Did you catch that little “smartwatch” drop that Larry Page made during the Google’s earnings call earlier this month? He bets you did! He might have made that drop because Google’s long-rumored smartwatch is getting ready for mass production soon, according to a report from the Wall Street Journal.
Sources told reporters that Google is in talks with suppliers in China to get ready for mass production of the smartwatch, which means the launch date is near. No word on when that launch date actually is, other than some time within the next few months. Google declined to comment on the report.
The smartwatch will run on Android (obvs) and will be integrated with Android’s personal assistant, Google Now, which can answer questions, make recommendations, and more. Like Samsung’s Galaxy Gear, Google’s smartwatch will be able to communicate with other Android devices and use Google Now to get information like travel schedules from email.
Battery power is always a big question when it comes to smartwatches, and Google is evidently working on that very issue, attempting to reduce power consumption so that the watch won’t need frequent battery changes.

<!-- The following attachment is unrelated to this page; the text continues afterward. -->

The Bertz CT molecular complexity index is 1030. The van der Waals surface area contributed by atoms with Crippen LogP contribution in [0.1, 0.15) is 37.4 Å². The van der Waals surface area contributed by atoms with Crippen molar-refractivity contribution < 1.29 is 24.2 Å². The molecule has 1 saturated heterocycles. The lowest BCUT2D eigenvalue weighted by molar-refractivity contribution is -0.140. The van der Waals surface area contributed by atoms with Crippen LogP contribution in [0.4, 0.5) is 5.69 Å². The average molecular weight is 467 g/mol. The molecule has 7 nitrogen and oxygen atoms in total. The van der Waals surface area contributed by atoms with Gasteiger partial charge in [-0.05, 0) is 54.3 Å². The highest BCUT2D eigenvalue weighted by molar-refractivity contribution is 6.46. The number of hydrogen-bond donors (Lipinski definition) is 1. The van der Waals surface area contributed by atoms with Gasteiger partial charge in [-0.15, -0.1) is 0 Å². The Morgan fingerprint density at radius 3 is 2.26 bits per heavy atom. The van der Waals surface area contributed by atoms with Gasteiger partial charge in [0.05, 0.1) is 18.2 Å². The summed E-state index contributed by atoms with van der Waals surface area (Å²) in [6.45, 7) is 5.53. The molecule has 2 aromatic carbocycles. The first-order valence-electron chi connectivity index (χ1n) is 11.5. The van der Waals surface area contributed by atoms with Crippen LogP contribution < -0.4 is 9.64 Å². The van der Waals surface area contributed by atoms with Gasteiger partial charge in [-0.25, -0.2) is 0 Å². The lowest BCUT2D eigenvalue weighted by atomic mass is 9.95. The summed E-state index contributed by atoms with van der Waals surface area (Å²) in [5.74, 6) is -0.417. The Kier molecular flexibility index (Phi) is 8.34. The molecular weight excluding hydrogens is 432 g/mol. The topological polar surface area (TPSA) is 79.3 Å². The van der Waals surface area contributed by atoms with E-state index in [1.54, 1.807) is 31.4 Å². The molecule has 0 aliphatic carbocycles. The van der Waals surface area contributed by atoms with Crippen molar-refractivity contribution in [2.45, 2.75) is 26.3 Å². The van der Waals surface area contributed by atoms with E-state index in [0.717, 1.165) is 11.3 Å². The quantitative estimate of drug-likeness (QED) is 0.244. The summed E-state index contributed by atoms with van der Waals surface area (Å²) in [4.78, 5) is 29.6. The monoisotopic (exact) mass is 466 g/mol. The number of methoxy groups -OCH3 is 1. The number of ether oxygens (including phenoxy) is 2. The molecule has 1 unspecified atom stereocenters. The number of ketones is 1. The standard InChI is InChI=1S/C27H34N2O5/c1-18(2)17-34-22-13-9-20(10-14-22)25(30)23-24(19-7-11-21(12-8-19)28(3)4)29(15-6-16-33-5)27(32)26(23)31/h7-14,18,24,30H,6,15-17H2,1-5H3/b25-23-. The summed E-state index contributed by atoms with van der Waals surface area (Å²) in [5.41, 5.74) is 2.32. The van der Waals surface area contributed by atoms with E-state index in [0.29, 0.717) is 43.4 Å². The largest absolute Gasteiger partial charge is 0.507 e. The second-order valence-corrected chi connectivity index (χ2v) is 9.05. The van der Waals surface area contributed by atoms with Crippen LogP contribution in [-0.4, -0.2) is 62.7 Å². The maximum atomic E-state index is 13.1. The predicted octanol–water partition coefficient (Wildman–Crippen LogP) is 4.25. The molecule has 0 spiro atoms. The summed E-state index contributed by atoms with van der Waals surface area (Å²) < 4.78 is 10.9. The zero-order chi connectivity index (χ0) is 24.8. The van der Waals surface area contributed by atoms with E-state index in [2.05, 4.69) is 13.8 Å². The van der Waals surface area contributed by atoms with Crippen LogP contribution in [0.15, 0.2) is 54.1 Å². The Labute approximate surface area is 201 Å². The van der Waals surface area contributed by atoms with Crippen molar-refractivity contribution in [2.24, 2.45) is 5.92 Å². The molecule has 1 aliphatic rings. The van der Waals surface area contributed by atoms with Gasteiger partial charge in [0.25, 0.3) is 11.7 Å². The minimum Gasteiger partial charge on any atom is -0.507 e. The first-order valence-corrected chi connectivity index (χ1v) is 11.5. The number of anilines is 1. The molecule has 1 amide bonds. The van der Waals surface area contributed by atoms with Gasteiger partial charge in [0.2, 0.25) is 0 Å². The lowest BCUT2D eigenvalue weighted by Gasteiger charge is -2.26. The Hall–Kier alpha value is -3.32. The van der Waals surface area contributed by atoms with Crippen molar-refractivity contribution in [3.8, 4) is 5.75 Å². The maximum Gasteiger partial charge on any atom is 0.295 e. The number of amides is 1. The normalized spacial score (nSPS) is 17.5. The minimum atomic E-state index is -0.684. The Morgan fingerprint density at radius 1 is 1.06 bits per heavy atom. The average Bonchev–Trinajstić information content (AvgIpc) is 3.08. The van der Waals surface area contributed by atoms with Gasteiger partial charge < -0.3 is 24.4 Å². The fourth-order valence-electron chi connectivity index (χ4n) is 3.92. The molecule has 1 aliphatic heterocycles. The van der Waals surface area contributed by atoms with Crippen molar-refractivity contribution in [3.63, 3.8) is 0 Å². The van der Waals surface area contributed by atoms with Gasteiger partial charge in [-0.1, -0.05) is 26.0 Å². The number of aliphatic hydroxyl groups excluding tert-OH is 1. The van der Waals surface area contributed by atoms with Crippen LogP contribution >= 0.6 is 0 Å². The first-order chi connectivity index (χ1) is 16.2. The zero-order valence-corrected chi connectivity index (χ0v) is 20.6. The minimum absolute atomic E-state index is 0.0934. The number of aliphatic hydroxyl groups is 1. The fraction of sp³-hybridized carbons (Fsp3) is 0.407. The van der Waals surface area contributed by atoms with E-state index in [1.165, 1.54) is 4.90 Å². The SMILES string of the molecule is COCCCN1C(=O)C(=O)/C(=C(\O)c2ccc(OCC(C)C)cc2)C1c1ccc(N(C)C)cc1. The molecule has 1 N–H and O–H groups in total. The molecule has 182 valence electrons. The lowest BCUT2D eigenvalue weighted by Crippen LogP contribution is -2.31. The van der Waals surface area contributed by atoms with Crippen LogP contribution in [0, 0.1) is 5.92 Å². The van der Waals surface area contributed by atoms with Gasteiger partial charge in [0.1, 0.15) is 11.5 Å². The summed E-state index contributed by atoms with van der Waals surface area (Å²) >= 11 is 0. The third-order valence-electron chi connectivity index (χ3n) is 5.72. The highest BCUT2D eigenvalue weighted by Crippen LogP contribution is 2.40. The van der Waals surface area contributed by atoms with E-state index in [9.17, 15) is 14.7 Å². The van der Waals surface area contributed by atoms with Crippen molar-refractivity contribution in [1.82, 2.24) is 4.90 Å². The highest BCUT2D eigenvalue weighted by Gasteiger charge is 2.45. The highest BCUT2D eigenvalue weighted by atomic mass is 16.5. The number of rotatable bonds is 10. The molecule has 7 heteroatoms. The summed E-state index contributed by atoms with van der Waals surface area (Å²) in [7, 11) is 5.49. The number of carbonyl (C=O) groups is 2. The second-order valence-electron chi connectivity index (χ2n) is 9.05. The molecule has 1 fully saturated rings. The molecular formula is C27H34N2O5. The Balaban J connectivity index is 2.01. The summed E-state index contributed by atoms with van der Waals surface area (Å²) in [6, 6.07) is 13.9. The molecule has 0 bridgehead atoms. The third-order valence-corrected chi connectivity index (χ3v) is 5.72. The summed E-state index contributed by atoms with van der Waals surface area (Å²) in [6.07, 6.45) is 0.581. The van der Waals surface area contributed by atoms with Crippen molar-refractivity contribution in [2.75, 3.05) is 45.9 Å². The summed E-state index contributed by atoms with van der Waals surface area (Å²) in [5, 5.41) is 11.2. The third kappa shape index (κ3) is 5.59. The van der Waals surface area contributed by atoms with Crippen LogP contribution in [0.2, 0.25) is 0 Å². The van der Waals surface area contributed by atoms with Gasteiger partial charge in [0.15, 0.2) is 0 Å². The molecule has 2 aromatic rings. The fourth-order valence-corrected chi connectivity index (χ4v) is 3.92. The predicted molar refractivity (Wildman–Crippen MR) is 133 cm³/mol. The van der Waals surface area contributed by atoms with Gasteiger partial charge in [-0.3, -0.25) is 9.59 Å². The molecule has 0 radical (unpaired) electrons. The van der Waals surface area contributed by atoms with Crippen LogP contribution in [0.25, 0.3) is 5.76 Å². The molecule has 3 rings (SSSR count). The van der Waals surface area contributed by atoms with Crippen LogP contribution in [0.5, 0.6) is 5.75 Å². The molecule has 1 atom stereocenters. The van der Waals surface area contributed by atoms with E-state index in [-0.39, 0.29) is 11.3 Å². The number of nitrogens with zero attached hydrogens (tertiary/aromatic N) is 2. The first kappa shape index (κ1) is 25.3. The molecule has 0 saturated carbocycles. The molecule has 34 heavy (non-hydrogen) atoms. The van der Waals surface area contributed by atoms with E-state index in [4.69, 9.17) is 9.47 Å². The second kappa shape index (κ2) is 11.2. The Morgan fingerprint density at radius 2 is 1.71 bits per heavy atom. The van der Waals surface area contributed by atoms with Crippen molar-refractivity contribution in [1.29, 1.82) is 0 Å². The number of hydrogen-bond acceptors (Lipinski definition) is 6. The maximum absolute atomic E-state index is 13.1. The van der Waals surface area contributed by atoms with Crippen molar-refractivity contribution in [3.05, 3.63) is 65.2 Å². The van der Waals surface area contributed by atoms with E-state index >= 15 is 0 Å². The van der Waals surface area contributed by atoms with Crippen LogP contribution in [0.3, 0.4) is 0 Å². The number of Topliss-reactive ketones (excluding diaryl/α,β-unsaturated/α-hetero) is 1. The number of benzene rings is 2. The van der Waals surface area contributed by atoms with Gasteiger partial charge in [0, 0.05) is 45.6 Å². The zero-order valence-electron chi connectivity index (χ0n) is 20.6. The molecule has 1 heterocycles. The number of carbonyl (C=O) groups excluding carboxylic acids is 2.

Samsung unveiled its own smartwatch, Galaxy Gear, last month. The watch, which starts at $299, comes with an accelerometer, pedometer, and gyroscope, along with 4 GB of memory. Despite its high price tag, Galaxy Gear is not a standalone item, but it can be used to make or receive phone calls, check your email, send text messages, get voicemail, take pictures, and more. The battery life is 25+ hours.
Apple has also reportedly been working on a smartwatch, which may or may not exist, and may or may not come with a flexible OLED screen—or possibly a curved glass screen…allegedly. (?) The most definitive proof that anyone has of the existence of an iWatch is Tim Cook’s concession back in May at the AllThingsD conference that “the wrist is interesting.” He also admitted that “wearable computers” will be a key branch in technology.
The people clearly want smartwatches. Pebble’s smartwatch project was the most successful Kickstarter campaign in history, raising $10.3 million when its goal was only $100,000.
ABI Research projects sales of wearables to reach 485 million units by 2018. In her recent Internet Trends report, Mary Meeker noted that mobile fitness data from wearable sensors has been growing at a rate of 2x per month.